“Freedom to live as one chooses is one of the most valuable freedoms, but so is the freedom to criticise,” said Justice Tugendhat.
Too right. There was no need for this super-injunction to be granted in the first place. If the allegations against Terry are untrue, he can sue for libel. If he were to do so and win, he would collect substantial damages and an apology from those who had made the allegations.
Terry’s lawyers made a direct attack on the right to freedom of speech in the UK, which is enshrined in the Human Rights Act. That, in my view, is far more offensive than anything he might have done in his private life. And that’s why I feel his position as England captain is untenable.
Some people may think that what I’ve just written is a load of old nonsense. (Because I guess eroding freedom of speech is OK if it stops anyone saying anything bad about your favourite team, eh? You’ll be trying to convince me next that UK libel law doesn’t apply to blogs or message boards.) Well, the great thing about freedom of speech is that if you think I’m talking utter crap, you have the right to say so publicly.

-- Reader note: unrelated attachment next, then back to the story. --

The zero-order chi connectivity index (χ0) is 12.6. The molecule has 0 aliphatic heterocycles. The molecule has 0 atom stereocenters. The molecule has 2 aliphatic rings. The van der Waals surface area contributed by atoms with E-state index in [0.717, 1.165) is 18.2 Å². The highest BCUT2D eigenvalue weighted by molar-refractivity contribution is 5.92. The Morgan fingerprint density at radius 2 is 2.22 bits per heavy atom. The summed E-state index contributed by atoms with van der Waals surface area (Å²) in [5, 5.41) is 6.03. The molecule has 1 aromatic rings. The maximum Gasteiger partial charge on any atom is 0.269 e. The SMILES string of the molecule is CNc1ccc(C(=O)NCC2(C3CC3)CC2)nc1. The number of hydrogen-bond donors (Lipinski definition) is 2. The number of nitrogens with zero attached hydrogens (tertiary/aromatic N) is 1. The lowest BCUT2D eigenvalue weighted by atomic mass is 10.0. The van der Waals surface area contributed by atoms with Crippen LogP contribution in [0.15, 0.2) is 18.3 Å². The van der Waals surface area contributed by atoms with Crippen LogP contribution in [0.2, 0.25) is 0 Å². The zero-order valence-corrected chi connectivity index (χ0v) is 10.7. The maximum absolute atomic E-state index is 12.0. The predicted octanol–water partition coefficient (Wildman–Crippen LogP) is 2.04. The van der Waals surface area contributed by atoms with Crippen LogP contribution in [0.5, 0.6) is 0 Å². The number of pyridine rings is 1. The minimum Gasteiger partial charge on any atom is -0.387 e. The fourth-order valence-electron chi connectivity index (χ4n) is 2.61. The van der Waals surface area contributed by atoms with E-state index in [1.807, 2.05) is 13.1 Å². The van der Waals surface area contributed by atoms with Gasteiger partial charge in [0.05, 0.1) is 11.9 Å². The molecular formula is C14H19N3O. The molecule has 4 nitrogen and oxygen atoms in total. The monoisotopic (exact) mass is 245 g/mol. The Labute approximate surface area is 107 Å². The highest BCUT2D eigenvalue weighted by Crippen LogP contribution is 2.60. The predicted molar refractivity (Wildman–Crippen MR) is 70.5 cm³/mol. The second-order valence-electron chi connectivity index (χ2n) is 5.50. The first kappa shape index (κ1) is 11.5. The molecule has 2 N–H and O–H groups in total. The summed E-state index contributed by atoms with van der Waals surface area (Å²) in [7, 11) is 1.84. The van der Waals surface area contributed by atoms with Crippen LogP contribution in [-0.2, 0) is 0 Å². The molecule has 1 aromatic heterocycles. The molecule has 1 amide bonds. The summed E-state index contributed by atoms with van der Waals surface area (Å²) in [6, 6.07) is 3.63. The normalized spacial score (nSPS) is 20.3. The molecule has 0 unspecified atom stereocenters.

Anyway, back to the Respect campaign, and back to Leicester v Newcastle. I was rather cynical about the campaign’s launch in 2008, because I didn’t think it would stop players and managers slating referees when a controversial decision went against their team. And in that sense, I would suggest I was right.
But the FA say the campaign is working. There has been a marked improvement in refereeing recruitment numbers and general player behaviour, along with a reduction in the harassment of match officials and the number of bookings for dissent. So maybe, for all my cynicism, it is a move in the right direction.
The FA joined forces with Leicester City to promote last night’s game as the first-ever official Respect fixture. The players warmed up in T-shirts promoting the campaign, while fans in the Family Stand held up cards to spell out the word ‘Respect’ as the teams walked out.
Leicester captain Matt Oakley and Newcastle manager Chris Hughton both made pre-match comments outlining the importance of respecting officials.
All of this was done with good intentions. And then referee Andre Marriner sent off Leicester midfielder Richie Wellens for two bookings inside half-an-hour, and the whole thing started to unravel faster than a cheap scarf.